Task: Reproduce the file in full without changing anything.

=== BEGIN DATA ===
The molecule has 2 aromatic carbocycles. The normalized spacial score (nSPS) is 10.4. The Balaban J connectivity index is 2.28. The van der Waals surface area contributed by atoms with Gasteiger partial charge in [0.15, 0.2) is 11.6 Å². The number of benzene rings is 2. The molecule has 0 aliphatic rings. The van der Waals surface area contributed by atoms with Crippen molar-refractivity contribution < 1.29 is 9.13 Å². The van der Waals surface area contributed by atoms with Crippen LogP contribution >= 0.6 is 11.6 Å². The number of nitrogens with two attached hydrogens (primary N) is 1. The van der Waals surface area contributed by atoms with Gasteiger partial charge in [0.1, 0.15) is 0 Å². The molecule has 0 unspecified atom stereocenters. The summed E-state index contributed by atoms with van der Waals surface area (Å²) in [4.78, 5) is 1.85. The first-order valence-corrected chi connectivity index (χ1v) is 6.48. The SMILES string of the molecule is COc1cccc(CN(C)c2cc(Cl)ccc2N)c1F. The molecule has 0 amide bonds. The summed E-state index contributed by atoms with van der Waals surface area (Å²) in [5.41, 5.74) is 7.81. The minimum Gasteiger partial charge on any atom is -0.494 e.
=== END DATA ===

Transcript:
The molecule has 2 aromatic carbocycles. The normalized spacial score (nSPS) is 10.4. The Balaban J connectivity index is 2.28. The van der Waals surface area contributed by atoms with Gasteiger partial charge in [0.15, 0.2) is 11.6 Å². The number of benzene rings is 2. The molecule has 0 aliphatic rings. The van der Waals surface area contributed by atoms with Crippen molar-refractivity contribution < 1.29 is 9.13 Å². The van der Waals surface area contributed by atoms with Crippen LogP contribution >= 0.6 is 11.6 Å². The number of nitrogens with two attached hydrogens (primary N) is 1. The van der Waals surface area contributed by atoms with Gasteiger partial charge in [0.1, 0.15) is 0 Å². The molecule has 0 unspecified atom stereocenters. The summed E-state index contributed by atoms with van der Waals surface area (Å²) in [4.78, 5) is 1.85. The first-order valence-corrected chi connectivity index (χ1v) is 6.48. The SMILES string of the molecule is COc1cccc(CN(C)c2cc(Cl)ccc2N)c1F. The molecule has 0 amide bonds. The summed E-state index contributed by atoms with van der Waals surface area (Å²) in [5.41, 5.74) is 7.81. The minimum Gasteiger partial charge on any atom is -0.494 e.